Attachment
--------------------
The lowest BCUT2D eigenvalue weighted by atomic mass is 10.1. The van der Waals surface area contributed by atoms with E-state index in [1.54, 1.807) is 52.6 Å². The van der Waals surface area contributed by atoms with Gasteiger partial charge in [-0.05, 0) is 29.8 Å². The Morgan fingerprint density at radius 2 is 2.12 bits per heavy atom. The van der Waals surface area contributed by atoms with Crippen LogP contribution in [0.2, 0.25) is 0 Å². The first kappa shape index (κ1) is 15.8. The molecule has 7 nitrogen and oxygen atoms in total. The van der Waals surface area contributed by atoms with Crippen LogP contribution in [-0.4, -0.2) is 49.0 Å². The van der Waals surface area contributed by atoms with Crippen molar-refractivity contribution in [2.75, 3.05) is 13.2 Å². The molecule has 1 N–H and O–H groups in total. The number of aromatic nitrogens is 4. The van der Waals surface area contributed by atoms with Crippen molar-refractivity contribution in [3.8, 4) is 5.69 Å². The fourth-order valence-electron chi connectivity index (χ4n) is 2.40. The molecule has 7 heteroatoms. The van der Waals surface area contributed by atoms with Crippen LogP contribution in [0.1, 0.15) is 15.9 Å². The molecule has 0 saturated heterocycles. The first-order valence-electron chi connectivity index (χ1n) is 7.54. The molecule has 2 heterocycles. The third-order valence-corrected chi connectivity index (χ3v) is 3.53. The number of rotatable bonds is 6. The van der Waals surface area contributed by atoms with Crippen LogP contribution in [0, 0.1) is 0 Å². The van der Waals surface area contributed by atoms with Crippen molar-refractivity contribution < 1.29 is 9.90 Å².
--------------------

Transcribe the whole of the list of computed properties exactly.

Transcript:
The lowest BCUT2D eigenvalue weighted by atomic mass is 10.1. The van der Waals surface area contributed by atoms with E-state index in [1.54, 1.807) is 52.6 Å². The van der Waals surface area contributed by atoms with Gasteiger partial charge in [-0.05, 0) is 29.8 Å². The Morgan fingerprint density at radius 2 is 2.12 bits per heavy atom. The van der Waals surface area contributed by atoms with Crippen LogP contribution in [0.2, 0.25) is 0 Å². The first kappa shape index (κ1) is 15.8. The molecule has 7 nitrogen and oxygen atoms in total. The van der Waals surface area contributed by atoms with Crippen LogP contribution in [-0.4, -0.2) is 49.0 Å². The van der Waals surface area contributed by atoms with Crippen molar-refractivity contribution in [2.75, 3.05) is 13.2 Å². The molecule has 1 N–H and O–H groups in total. The number of aromatic nitrogens is 4. The van der Waals surface area contributed by atoms with Crippen molar-refractivity contribution in [3.8, 4) is 5.69 Å². The fourth-order valence-electron chi connectivity index (χ4n) is 2.40. The molecule has 7 heteroatoms. The van der Waals surface area contributed by atoms with Crippen LogP contribution in [0.1, 0.15) is 15.9 Å². The molecule has 0 saturated heterocycles. The first-order valence-electron chi connectivity index (χ1n) is 7.54. The molecule has 2 heterocycles. The third-order valence-corrected chi connectivity index (χ3v) is 3.53. The number of rotatable bonds is 6. The van der Waals surface area contributed by atoms with Crippen LogP contribution in [0, 0.1) is 0 Å². The van der Waals surface area contributed by atoms with Crippen molar-refractivity contribution < 1.29 is 9.90 Å².